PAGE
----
This brief report is a part of a collection of several reflections about the public events that the members of Young Historians Project (YHP) partook in throughout Winter 2019 to showcase our research on 20th century African women and the British Health Service:
On the 18th of November 2019, YHP members Olivia and Sue gave a presentation at the Sociology in the Archives Event: Black and Asian Activism, hosted at the British Library. Their presentation explained how what YHP does is a form of resistance, and played a key role in the wider conversations of the day.
Olivia made the important point that YHP exists in order to collate black history and cultivate an emerging generation of young African and Caribbean historians. Therefore, YHP aims to work to solve the systemic failures black people face when their history is predominantly narrated by people outside of black communities in Britain.
At this event in particular, Olivia and Sue argued that curating oral history is a form of activism by young people as we are unearthing stories from history which would otherwise be left buried. They also asserted that curating oral history follows the cultural tradition of our ancestors, passing down knowledge by word of mouth. This method is intrinsically valuable. So we at YHP use it as a main tool in order to negate this.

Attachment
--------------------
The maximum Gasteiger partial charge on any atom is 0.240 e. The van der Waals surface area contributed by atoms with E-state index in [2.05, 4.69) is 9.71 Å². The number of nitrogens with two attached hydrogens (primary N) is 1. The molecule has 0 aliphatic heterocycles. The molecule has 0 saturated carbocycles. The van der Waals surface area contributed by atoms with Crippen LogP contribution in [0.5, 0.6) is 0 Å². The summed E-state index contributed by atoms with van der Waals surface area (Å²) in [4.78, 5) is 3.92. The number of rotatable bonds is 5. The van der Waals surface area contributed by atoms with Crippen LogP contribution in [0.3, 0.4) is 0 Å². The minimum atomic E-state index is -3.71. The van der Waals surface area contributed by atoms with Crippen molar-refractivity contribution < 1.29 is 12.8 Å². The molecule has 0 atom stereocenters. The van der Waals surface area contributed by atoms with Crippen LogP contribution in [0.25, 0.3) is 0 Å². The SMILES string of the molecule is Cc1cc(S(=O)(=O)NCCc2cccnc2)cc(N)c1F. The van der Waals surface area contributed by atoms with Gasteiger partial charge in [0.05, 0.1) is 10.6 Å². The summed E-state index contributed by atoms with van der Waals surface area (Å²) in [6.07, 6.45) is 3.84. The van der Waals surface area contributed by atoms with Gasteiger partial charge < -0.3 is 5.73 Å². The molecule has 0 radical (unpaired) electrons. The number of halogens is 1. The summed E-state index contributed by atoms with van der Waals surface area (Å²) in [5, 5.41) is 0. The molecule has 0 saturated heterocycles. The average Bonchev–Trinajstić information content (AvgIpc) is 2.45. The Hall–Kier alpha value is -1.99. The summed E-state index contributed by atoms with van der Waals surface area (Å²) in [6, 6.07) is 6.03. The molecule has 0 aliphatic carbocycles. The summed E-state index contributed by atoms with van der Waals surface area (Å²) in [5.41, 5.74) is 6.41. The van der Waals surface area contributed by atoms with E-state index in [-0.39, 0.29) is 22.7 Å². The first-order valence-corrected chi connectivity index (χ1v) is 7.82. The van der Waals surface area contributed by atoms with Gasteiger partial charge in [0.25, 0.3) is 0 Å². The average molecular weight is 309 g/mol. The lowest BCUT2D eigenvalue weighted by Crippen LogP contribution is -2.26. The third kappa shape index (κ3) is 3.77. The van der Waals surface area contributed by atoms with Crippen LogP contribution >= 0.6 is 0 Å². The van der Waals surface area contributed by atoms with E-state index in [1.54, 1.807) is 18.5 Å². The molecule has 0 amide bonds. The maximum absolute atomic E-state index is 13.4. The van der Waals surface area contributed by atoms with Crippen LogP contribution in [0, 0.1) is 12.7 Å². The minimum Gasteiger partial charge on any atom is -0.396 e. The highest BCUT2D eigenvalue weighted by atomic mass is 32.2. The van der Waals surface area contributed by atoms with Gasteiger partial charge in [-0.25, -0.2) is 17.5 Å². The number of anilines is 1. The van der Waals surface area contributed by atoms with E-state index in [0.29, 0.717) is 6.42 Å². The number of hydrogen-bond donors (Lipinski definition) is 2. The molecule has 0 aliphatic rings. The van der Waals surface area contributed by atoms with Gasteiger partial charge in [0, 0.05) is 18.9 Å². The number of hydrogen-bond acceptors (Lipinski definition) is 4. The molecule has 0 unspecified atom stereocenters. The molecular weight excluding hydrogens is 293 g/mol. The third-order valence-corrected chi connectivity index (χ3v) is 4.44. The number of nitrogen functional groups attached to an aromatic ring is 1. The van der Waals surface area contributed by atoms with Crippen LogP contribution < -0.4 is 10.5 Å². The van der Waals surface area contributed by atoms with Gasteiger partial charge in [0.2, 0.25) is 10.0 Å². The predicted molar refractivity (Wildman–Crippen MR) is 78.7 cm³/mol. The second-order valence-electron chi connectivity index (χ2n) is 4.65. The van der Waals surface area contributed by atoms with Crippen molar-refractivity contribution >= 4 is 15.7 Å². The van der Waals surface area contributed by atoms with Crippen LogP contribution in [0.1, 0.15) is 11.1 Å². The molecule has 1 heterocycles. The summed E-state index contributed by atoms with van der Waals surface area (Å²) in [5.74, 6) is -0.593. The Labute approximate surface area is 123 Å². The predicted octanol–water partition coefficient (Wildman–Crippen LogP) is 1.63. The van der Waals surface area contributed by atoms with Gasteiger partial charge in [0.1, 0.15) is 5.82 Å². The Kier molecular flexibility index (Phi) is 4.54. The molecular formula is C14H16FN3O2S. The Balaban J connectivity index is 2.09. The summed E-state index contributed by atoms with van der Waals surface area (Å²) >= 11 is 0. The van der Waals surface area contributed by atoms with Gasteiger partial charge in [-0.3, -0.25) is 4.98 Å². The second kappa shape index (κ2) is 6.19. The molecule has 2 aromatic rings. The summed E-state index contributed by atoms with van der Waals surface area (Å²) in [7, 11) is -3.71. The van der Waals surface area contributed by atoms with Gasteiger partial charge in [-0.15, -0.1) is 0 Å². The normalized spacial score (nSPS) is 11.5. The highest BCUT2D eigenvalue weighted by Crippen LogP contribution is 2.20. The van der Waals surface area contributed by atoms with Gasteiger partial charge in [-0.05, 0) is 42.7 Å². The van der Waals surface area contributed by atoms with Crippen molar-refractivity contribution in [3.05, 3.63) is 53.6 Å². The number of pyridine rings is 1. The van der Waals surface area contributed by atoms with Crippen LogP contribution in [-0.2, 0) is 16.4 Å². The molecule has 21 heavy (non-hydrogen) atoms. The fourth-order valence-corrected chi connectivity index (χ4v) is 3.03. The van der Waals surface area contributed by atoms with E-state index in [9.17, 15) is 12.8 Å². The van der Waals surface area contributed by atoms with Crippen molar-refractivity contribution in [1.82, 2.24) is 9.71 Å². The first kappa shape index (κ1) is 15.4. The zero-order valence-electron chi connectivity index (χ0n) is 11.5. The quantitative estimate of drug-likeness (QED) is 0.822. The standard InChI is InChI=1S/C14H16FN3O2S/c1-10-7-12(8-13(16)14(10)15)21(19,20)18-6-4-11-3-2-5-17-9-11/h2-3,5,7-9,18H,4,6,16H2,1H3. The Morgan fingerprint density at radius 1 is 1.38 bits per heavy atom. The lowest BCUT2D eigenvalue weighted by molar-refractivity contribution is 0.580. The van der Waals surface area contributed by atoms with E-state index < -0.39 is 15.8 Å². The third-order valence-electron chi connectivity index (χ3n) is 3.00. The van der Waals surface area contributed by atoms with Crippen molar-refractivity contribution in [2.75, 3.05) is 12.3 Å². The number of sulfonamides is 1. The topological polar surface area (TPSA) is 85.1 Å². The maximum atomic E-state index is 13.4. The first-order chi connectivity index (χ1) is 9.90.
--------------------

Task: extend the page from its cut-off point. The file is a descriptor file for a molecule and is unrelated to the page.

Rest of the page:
During the event, YHP also explained our current mission to create learning resources about African women’s contributions to the British Health Service between the 70-year period of 1930-2000. An overall continual discussion throughout the day included the impact of systemic misrepresentation of African people and their exclusion or misinterpretation in official archives on research, which YHP is grappling with at present.
As we see it, those individuals we interview, as well as ourselves as interviewers, are ‘living archives’. The lived experiences of our elders, as told by themselves directly to members of the younger generation, creates an exchange of knowledge and wisdom which can be used to enrich and educate peoples understanding of Britain and the black community's historic role in it. Therefore, a form of activism in the present is to fight against the pernicious effects of a warped historical narrative which impacts on the lives of black people today.